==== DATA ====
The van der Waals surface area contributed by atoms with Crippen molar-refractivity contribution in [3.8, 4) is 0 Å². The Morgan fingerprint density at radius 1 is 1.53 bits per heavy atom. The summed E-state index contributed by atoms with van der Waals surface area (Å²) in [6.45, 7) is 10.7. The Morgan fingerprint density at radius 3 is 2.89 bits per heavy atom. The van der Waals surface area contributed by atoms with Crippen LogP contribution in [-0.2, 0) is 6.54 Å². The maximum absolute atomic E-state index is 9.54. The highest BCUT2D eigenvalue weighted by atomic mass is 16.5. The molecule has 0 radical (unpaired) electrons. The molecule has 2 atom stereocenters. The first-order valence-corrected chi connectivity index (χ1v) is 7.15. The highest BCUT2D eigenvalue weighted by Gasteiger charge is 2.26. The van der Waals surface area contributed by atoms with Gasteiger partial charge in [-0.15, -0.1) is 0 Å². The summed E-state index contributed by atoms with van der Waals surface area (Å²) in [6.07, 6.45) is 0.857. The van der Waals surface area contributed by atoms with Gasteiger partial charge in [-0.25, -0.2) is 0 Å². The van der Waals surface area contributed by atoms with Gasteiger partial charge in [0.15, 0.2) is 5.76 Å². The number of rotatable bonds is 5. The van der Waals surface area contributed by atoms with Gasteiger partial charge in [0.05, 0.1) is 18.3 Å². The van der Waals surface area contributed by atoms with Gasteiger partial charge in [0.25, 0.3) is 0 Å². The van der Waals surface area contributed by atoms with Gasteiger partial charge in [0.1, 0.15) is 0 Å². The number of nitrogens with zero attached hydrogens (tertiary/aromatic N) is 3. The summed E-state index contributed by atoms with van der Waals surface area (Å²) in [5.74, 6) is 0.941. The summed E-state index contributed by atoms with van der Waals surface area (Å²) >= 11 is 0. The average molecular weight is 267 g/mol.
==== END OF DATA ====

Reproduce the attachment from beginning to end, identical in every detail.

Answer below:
The van der Waals surface area contributed by atoms with Crippen molar-refractivity contribution in [3.8, 4) is 0 Å². The Morgan fingerprint density at radius 1 is 1.53 bits per heavy atom. The summed E-state index contributed by atoms with van der Waals surface area (Å²) in [6.45, 7) is 10.7. The Morgan fingerprint density at radius 3 is 2.89 bits per heavy atom. The van der Waals surface area contributed by atoms with Crippen LogP contribution in [-0.2, 0) is 6.54 Å². The maximum absolute atomic E-state index is 9.54. The highest BCUT2D eigenvalue weighted by atomic mass is 16.5. The molecule has 0 radical (unpaired) electrons. The molecule has 2 atom stereocenters. The first-order valence-corrected chi connectivity index (χ1v) is 7.15. The highest BCUT2D eigenvalue weighted by Gasteiger charge is 2.26. The van der Waals surface area contributed by atoms with Gasteiger partial charge in [-0.15, -0.1) is 0 Å². The summed E-state index contributed by atoms with van der Waals surface area (Å²) in [6.07, 6.45) is 0.857. The van der Waals surface area contributed by atoms with Gasteiger partial charge in [-0.25, -0.2) is 0 Å². The van der Waals surface area contributed by atoms with Gasteiger partial charge in [0.15, 0.2) is 5.76 Å². The number of rotatable bonds is 5. The van der Waals surface area contributed by atoms with Gasteiger partial charge in [0.05, 0.1) is 18.3 Å². The van der Waals surface area contributed by atoms with Gasteiger partial charge in [0.25, 0.3) is 0 Å². The van der Waals surface area contributed by atoms with Gasteiger partial charge in [0.1, 0.15) is 0 Å². The number of nitrogens with zero attached hydrogens (tertiary/aromatic N) is 3. The summed E-state index contributed by atoms with van der Waals surface area (Å²) in [5.74, 6) is 0.941. The summed E-state index contributed by atoms with van der Waals surface area (Å²) >= 11 is 0. The average molecular weight is 267 g/mol.